WISE Snug in Its Nose Cone; Launch Set for Dec. 9

Dec 01, 2009
WISE is shown inside one-half of the nose cone, or fairing, that will protect it during launch. The spacecraft is clamped to the top of the rocket above the white conical fitting. The fairing will split open like a clamshell about five minutes after launch. Credit: United Launch Alliance/ JPL-Caltech/JPL-Caltech

NASA's Wide-field Infrared Survey Explorer has been wrapped in the outer nose cone, or "fairing," that will protect it during its scheduled Dec. 9 launch from Vandenberg Air Force Base, Calif.

The fairing will split open like a clamshell about five minutes after launch. The spacecraft will circle Earth over the poles, scanning the entire sky one-and-a-half times in nine months. The mission will uncover hidden cosmic objects, including the coolest stars, dark asteroids and the most luminous galaxies.

NASA's Jet Propulsion Laboratory, Pasadena, Calif., manages WISE for NASA's Science Mission Directorate, Washington. The principal investigator, Edward Wright, is at UCLA. The mission was competitively selected under NASA's Explorers Program managed by the Goddard Space Flight Center, Greenbelt, Md. The was built by the Space Dynamics Laboratory, Logan, Utah, and the was built by Ball Aerospace & Technologies Corp., Boulder, Colo. Science operations and data processing take place at the Infrared Processing and Analysis Center at the California Institute of Technology in Pasadena. Caltech manages JPL for NASA.

Provided by JPL/NASA (news : web)

Explore further: SDO captures images of two mid-level flares

add to favorites email to friend print save as pdf

Related Stories

NASA OKs construction of satellite

Oct 25, 2006

NASA has approved construction of a satellite that will scan the entire sky in infrared light to detect cool stars and bright galaxies.

NASA approves construction of satellite to scan galaxies

Oct 19, 2006

After eight years of study, NASA has approved the construction of an unmanned satellite that will scan the entire sky in infrared light to reveal nearby cool stars, planetary "construction zones" and the brightest galaxies ...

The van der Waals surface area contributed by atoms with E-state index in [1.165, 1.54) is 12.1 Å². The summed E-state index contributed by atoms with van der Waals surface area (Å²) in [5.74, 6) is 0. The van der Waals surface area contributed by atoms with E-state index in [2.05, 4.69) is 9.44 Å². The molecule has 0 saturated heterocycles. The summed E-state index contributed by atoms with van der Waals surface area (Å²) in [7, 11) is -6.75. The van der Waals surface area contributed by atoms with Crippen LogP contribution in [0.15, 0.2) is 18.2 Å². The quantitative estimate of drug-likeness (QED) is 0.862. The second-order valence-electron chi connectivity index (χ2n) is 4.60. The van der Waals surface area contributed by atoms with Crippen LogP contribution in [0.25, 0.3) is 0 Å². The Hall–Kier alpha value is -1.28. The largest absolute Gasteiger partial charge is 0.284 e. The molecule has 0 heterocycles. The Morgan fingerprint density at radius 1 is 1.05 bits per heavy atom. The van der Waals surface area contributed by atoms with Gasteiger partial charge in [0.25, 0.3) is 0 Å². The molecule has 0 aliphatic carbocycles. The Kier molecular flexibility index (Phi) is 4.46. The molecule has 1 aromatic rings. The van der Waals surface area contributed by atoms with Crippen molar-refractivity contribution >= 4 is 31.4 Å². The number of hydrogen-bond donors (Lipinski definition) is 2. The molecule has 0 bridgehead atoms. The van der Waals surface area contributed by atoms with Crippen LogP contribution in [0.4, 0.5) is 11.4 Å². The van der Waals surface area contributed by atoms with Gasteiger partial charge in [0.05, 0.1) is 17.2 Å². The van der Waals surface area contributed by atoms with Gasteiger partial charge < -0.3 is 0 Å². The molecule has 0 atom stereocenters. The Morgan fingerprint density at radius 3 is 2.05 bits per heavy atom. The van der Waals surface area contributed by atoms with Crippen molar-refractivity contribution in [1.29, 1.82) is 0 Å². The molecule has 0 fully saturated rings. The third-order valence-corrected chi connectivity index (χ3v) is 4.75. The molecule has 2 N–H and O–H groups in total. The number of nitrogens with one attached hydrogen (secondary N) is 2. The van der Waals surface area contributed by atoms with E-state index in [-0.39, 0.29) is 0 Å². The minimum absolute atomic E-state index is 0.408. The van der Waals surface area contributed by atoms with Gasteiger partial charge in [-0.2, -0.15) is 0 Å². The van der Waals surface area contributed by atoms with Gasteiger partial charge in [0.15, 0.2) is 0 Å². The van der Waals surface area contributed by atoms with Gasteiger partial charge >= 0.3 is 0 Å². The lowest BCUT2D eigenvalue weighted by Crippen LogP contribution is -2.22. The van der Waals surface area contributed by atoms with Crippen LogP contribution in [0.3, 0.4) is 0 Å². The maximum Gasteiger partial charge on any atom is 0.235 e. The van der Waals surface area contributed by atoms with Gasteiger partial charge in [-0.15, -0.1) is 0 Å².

Recommended for you

SDO captures images of two mid-level flares

23 hours ago

The sun emitted a mid-level flare on Dec. 18, 2014, at 4:58 p.m. EST. NASA's Solar Dynamics Observatory, which watches the sun constantly, captured an image of the event. Solar flares are powerful bursts ...

Why is Venus so horrible?

Dec 19, 2014

Venus sucks. Seriously, it's the worst. The global temperature is as hot as an oven, the atmospheric pressure is 90 times Earth, and it rains sulfuric acid. Every part of the surface of Venus would kill you ...

Image: Christmas wrapping the Sentinel-3A antenna

Dec 19, 2014

The moment a team of technicians, gowned like hospital surgeons, wraps the Sentinel-3A radar altimeter in multilayer insulation to protect it from the temperature extremes found in Earth orbit.

Video: Flying over Becquerel

Dec 19, 2014

This latest release from the camera on ESA's Mars Express is a simulated flight over the Becquerel crater, showing large-scale deposits of sedimentary material.

Spinning up a dust devil on Mars

Dec 19, 2014

Spinning up a dust devil in the thin air of Mars requires a stronger updraft than is needed to create a similar vortex on Earth, according to research at The University of Alabama in Huntsville (UAH).

User comments : 0

Please sign in to add a comment. Registration is free, and takes less than a minute. Read more

Click here to reset your password.
Sign in to get notified via email when new comments are made.